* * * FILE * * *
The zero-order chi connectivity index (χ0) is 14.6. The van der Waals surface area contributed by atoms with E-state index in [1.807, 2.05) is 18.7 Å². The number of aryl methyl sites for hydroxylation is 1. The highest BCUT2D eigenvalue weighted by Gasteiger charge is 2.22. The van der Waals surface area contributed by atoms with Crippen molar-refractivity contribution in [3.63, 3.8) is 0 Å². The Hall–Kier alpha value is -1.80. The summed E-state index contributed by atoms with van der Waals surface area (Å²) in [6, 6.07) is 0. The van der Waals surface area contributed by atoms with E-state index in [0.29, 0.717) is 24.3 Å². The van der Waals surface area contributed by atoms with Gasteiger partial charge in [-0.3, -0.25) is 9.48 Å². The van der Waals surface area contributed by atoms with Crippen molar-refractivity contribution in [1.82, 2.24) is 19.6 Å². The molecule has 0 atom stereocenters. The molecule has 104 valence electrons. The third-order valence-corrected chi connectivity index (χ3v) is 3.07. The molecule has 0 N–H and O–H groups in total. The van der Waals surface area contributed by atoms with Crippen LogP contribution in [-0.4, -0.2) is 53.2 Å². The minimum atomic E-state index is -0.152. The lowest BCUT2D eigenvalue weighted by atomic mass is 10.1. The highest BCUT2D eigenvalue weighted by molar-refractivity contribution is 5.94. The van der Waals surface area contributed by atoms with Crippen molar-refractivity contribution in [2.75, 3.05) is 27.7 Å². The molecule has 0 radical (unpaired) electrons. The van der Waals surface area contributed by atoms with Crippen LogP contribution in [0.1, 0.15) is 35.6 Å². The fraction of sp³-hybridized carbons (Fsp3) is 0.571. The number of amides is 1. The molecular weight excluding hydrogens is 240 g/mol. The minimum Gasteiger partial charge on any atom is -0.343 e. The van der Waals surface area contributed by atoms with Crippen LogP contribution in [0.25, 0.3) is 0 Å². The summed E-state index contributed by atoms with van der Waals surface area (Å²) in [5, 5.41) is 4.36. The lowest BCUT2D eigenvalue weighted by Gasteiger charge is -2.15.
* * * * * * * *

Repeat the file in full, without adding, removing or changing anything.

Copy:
The zero-order chi connectivity index (χ0) is 14.6. The van der Waals surface area contributed by atoms with E-state index in [1.807, 2.05) is 18.7 Å². The number of aryl methyl sites for hydroxylation is 1. The highest BCUT2D eigenvalue weighted by Gasteiger charge is 2.22. The van der Waals surface area contributed by atoms with Crippen molar-refractivity contribution in [3.63, 3.8) is 0 Å². The Hall–Kier alpha value is -1.80. The summed E-state index contributed by atoms with van der Waals surface area (Å²) in [6, 6.07) is 0. The van der Waals surface area contributed by atoms with E-state index in [0.29, 0.717) is 24.3 Å². The van der Waals surface area contributed by atoms with Gasteiger partial charge in [-0.3, -0.25) is 9.48 Å². The van der Waals surface area contributed by atoms with Crippen molar-refractivity contribution in [1.82, 2.24) is 19.6 Å². The molecule has 0 atom stereocenters. The molecule has 104 valence electrons. The third-order valence-corrected chi connectivity index (χ3v) is 3.07. The molecule has 0 N–H and O–H groups in total. The van der Waals surface area contributed by atoms with Crippen LogP contribution in [-0.4, -0.2) is 53.2 Å². The minimum atomic E-state index is -0.152. The lowest BCUT2D eigenvalue weighted by atomic mass is 10.1. The highest BCUT2D eigenvalue weighted by molar-refractivity contribution is 5.94. The van der Waals surface area contributed by atoms with Crippen molar-refractivity contribution in [2.75, 3.05) is 27.7 Å². The molecule has 0 radical (unpaired) electrons. The van der Waals surface area contributed by atoms with Crippen LogP contribution in [0.1, 0.15) is 35.6 Å². The fraction of sp³-hybridized carbons (Fsp3) is 0.571. The number of amides is 1. The molecular weight excluding hydrogens is 240 g/mol. The minimum Gasteiger partial charge on any atom is -0.343 e. The van der Waals surface area contributed by atoms with Crippen LogP contribution in [0.25, 0.3) is 0 Å². The summed E-state index contributed by atoms with van der Waals surface area (Å²) in [5, 5.41) is 4.36. The lowest BCUT2D eigenvalue weighted by Gasteiger charge is -2.15.